Growing up around Peninsula High, it was no surprise that recent graduate Jordan Quick had an immense amount of Panther pride.
“To me, Panther pride is all about having pride in your school and loving everything about your team and the school you represent when you’re wearing that uniform,” Quick said. “You want to make your school proud, and represent them the best way you know how.”
Quick learned a lot about Panther spirit growing up around her father’s basketball teams at the Rolling Hills Estates campus. Jim Quick was Peninsula’s boys’ basketball coach for 13 years before stepping away in 2015.
It wasn’t just Panther pride she learned from her father, it was the leadership qualities he passed on.
“I learned a lot about how to lead from him,” Quick said.
Her Peninsula swim coach, Brian Helmrich, saw those qualities in Quick from the minute she stepped onto campus as a freshman.
“She had great character, great spirit, was organized and had great leadership—everything you could want in a captain,” Helmrich said. “There’s no doubt with her father being a coach, it taught her how to demonstrate character.”
When it came time to nominate athletes for Peninsula’s annual athletic awards, Helmrich and his coaching staff did not hesitate to give Quick the nod for Captain of the Year.
“She had a great work ethic at practice, and was great at getting everyone in the pool to get practice started,” Helmrich said. “She always cheered for the team, and showed a lot of Panther pride. What I really enjoyed about her was her camaraderie with her team and who she carried the team through with her spirit.”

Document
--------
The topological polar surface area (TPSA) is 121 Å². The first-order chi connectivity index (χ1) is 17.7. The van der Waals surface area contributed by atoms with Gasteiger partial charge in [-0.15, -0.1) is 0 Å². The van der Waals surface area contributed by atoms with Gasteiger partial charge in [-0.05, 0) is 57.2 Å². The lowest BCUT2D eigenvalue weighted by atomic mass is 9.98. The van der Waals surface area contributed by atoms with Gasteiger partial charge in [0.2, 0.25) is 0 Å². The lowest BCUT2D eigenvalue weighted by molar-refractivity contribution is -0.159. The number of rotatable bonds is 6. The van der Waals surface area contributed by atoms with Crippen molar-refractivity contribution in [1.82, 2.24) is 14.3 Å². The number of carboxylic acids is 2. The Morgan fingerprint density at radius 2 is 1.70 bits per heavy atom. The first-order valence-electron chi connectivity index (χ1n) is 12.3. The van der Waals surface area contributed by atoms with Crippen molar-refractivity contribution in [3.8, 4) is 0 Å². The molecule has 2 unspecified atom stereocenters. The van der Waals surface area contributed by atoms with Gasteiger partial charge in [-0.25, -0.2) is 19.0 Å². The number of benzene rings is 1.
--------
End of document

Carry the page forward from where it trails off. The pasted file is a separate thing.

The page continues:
Quick knew about the nomination, but was not aware of her selection as one of Peninsula’s Captain of the Year awardees until receiving in an email shortly after the June 3 Zoom presentation.
When she opened the email, however, she said she was rather excited.
“I’m so honored that coach (Helmrich) thought I deserved it, and not just him but everyone who voted,” Quick said. “Pen has been like a second home to me, and I’m so proud to have made my mark on the school.”
Quick wasn’t just involved with the Panther swim program. Her Peninsula activities included being an acting member of the Zoo, the school’s student cheering section, and Best Buddies International, a club that builds one-to-one friendships between people with and without intellectual and developmental disabilities.
“I got involved with Best Buddies as a freshman, and I’ve always been a people person and wanted to do something that had meaning,” Quick said. “It taught me that I’m really fortunate to do everything I’m able to do, to have all of the friends that I have, and it put into perspective how blessed I am to have the friends I have, and to provide that same type of friendship to people who have trouble making friends.”
After carrying a 3.77 GPA at Peninsula, Quick is now on the Island of Oahu at the University of Hawaii, where she has decided to study Marine Biology.
“Growing up in Southern California, I was always close to the ocean, and the beach has been my happy place,” Quick said. “My grandfather would take me to the tide pools, and my dad would always watch Shark Week. I want to share my love of the ocean with other people, and I want them to take care of it. I want to share my love and appreciation for the ocean, and protect it.”